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MIHE Blog News, views and insights from Macmillan International Higher Education

How Have Gender Perspectives Transformed Political Science?

Johanna Kantola and Emanuela Lombardo explore the four main contributions of gender and politics studies to political science.


Gender and politics has become a vibrant subdiscipline of political science over the past twenty years. Political science associations organise conferences and panels on gender and politics, books, journals, specialized book series and journal special issues are published, and courses are taught at universities. The recent European Conference of Politics and Gender (ECPG) celebrated its 10th anniversary with 800 participants in Amsterdam in July 2019. These developments are particularly evident in Europe - but also in North America - where the numbers of gender scholars in the field of political science have expanded; these scholars have obtained PhDs in increasing numbers, become professors, heads of departments and deans of faculties and been able to work within the field and within universities to pave the way for strengthening gender and politics research.

Gender perspectives have transformed political science. But what are the main contributions of gender and politics studies to the discipline?

First, as Brooke Ackerly and Jacqui True rightly state, ‘gender analysis opens up a whole landscape of new research questions as well as giving us tools to rethink old research questions’ of power, institutions, agency, and democracy. For instance, economic crises have gendered impacts. But feminist research powerfully illustrates that understanding the particularly fragile position of black and ethnic minority women – their permanent state of crisis – might require us to rethink the whole concept of the “crisis”.

Second, feminist political analyses offer a wide range of approaches. They range from a women approach (investigating the representation of women in political institutions), to a gender approach (exploring gender-biased structures and practices within institutions), a deconstructing gender approach (analyzing the construction of gender in political discourses and its effects on people), an intersectional approach (studying the interaction of gender with other inequalities), and a postdeconstruction of gender approach (such as new materialist studies on the impact of matter on the politics of gender and the cultural politics of emotions).

Each approach captures aspects of political reality which other perspectives may have overlooked, and jointly they shed light on dimensions of power and inequalities that gender blind political studies tend to neglect.

Third, gender analyses have expanded the boundaries of ‘the political’ to include gender relations and issues formerly considered private. As the famous feminist slogan ‘the personal is political’ shows, power relations are not abstract but rather embodied in gender subjects. Two main consequences of conceptualising ‘the political’ are worth highlighting: the first is that power relations and values are considered gendered, because they reproduce gender norms and biases against women; the second is that gender analyses consider issues formerly defined as personal – or that are still de facto marginalised in politics in spite of their inclusion in existing legislation – such as sexual violence or childcare, as highly political.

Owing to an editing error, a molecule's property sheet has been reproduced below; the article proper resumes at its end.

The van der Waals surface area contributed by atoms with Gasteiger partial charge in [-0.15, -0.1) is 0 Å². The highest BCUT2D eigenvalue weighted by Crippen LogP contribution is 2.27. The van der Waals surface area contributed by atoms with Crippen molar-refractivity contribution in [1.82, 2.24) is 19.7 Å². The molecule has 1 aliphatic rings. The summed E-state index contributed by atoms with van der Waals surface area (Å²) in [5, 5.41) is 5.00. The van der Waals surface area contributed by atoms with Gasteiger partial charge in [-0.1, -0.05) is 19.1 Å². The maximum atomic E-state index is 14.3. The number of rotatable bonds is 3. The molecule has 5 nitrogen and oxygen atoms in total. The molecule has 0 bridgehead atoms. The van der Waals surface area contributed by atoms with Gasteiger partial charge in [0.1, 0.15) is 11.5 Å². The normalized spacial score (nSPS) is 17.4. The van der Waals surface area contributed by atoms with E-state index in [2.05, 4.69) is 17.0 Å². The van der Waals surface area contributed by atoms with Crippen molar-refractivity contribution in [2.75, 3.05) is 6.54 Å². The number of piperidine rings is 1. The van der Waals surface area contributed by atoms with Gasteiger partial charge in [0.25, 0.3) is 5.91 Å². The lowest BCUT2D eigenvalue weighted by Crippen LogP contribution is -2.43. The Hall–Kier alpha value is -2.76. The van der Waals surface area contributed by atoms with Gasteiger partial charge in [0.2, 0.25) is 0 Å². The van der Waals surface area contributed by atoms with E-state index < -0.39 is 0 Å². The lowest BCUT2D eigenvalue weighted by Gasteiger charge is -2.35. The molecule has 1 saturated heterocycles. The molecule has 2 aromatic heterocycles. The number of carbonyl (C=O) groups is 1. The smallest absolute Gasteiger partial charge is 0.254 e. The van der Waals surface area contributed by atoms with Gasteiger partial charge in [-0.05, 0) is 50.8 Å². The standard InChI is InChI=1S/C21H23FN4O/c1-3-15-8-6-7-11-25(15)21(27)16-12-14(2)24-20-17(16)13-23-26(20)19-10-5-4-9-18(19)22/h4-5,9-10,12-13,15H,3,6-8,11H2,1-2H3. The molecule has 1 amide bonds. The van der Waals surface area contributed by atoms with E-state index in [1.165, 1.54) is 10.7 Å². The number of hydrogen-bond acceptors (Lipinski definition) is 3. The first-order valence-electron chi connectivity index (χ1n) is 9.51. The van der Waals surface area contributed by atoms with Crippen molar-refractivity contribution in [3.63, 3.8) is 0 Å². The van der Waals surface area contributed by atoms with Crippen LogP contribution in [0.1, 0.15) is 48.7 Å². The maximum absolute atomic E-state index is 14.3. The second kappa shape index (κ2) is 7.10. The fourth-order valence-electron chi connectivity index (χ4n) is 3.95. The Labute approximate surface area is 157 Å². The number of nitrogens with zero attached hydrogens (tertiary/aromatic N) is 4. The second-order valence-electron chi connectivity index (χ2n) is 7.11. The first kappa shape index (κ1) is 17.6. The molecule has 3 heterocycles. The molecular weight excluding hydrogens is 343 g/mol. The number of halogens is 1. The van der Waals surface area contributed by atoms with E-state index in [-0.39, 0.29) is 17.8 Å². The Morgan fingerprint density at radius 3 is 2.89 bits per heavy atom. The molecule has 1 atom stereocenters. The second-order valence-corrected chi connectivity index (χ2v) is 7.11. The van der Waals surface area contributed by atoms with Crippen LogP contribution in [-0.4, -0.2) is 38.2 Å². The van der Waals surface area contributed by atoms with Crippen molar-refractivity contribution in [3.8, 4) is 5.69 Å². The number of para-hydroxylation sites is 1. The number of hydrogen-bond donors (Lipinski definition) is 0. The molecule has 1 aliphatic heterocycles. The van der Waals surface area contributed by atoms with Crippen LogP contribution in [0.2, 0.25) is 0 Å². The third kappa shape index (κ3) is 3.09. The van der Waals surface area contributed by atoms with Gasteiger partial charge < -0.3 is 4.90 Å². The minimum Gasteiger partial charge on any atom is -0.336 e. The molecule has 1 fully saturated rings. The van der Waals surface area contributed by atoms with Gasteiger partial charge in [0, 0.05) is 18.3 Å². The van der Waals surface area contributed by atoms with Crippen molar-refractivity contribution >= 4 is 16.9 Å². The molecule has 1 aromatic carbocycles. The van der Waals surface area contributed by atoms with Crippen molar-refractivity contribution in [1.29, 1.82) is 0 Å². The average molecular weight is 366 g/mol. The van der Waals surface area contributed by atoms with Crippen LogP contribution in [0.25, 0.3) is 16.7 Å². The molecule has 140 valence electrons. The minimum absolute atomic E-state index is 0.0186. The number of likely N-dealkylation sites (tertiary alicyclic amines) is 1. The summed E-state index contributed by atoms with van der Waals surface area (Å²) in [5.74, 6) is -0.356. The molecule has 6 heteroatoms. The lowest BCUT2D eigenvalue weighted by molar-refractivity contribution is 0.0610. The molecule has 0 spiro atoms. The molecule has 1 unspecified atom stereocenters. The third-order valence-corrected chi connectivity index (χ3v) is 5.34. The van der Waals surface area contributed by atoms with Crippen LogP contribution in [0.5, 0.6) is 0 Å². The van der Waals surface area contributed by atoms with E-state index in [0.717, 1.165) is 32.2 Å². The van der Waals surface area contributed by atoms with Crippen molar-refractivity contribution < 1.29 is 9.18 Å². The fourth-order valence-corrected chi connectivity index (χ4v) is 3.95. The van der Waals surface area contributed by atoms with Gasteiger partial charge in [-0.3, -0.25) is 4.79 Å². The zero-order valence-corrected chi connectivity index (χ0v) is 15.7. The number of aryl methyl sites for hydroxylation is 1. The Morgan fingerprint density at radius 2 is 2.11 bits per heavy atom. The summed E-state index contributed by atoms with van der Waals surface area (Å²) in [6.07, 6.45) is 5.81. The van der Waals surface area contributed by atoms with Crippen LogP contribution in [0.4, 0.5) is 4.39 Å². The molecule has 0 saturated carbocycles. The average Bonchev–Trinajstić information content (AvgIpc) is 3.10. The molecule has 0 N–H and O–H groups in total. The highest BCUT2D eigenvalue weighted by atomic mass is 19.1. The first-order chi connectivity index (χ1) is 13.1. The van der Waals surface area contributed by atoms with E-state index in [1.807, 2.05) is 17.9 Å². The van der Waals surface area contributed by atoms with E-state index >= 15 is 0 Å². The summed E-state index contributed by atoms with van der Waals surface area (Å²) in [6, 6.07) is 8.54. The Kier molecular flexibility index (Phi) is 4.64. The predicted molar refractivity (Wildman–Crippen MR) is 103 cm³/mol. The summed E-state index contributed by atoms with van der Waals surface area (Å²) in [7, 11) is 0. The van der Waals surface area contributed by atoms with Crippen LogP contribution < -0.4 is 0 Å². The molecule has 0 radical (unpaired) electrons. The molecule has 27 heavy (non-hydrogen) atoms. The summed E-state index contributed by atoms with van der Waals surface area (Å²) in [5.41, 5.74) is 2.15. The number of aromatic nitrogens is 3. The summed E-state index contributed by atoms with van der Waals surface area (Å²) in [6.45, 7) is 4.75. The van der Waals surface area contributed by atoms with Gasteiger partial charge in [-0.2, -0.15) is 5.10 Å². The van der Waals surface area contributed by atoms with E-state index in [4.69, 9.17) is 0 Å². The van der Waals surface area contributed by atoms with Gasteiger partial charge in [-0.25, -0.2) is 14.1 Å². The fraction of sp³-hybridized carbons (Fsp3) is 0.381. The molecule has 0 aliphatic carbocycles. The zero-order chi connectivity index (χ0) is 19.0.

Fourth, gender and politics research is especially apt to connect theory and praxis, something that politics as a discipline needs, especially in times of crisis. The real world challenges have provided our book with a number of practical examples and we show how equality theory is engaged with real world problems questioning gender power hierarchies and suggesting ways to put equality into everyday practice. Gender and politics tends to be conducted through feminist theory and lenses. This normative component, on the one hand, has made it vulnerable to critiques of being ideological in the eyes of mainstream political science. On the other hand, the normative side of the feminist analysis of politics adds to its strength to explain, understand, and change relations of domination that take place in existing societies.

In sum, gender and political analysis have much to offer to political science. The main contribution of gender approaches to political science lies in their diversity, because each of them is able to capture aspects of political reality that other perspectives overlook. Through their adequate academic recognition within the discipline of political science, scholars may enjoy the benefits of a more complete range of analytical approaches for understanding, explaining, and transforming the political.
Featured image credit: Photo by Anika Huizinga. Available on Unsplash via the Unsplash license.